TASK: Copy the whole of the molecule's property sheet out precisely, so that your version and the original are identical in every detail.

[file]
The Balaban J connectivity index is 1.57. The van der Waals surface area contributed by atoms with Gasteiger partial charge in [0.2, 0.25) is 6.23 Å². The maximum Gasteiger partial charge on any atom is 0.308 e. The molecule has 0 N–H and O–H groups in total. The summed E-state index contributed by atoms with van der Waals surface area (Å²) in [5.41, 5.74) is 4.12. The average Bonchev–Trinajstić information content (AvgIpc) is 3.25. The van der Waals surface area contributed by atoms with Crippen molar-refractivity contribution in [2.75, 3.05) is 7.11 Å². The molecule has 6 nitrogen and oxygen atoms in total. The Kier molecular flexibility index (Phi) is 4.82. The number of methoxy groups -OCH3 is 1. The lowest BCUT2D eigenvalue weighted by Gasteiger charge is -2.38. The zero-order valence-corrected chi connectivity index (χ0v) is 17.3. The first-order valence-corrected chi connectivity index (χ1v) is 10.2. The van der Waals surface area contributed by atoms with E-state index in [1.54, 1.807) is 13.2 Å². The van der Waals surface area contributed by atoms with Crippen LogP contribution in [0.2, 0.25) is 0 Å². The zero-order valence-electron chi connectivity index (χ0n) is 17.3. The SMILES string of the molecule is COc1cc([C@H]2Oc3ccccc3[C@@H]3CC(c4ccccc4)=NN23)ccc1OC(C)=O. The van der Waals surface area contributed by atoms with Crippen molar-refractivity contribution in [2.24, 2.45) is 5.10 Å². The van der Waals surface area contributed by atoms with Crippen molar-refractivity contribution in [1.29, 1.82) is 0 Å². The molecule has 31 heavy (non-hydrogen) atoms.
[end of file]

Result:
The Balaban J connectivity index is 1.57. The van der Waals surface area contributed by atoms with Gasteiger partial charge in [0.2, 0.25) is 6.23 Å². The maximum Gasteiger partial charge on any atom is 0.308 e. The molecule has 0 N–H and O–H groups in total. The summed E-state index contributed by atoms with van der Waals surface area (Å²) in [5.41, 5.74) is 4.12. The average Bonchev–Trinajstić information content (AvgIpc) is 3.25. The van der Waals surface area contributed by atoms with Crippen molar-refractivity contribution in [2.75, 3.05) is 7.11 Å². The molecule has 6 nitrogen and oxygen atoms in total. The Kier molecular flexibility index (Phi) is 4.82. The number of methoxy groups -OCH3 is 1. The lowest BCUT2D eigenvalue weighted by Gasteiger charge is -2.38. The zero-order valence-corrected chi connectivity index (χ0v) is 17.3. The first-order valence-corrected chi connectivity index (χ1v) is 10.2. The van der Waals surface area contributed by atoms with E-state index in [1.54, 1.807) is 13.2 Å². The van der Waals surface area contributed by atoms with Crippen LogP contribution in [0.2, 0.25) is 0 Å². The zero-order valence-electron chi connectivity index (χ0n) is 17.3. The SMILES string of the molecule is COc1cc([C@H]2Oc3ccccc3[C@@H]3CC(c4ccccc4)=NN23)ccc1OC(C)=O. The van der Waals surface area contributed by atoms with Crippen molar-refractivity contribution in [2.24, 2.45) is 5.10 Å². The van der Waals surface area contributed by atoms with Crippen molar-refractivity contribution in [1.29, 1.82) is 0 Å². The molecule has 31 heavy (non-hydrogen) atoms.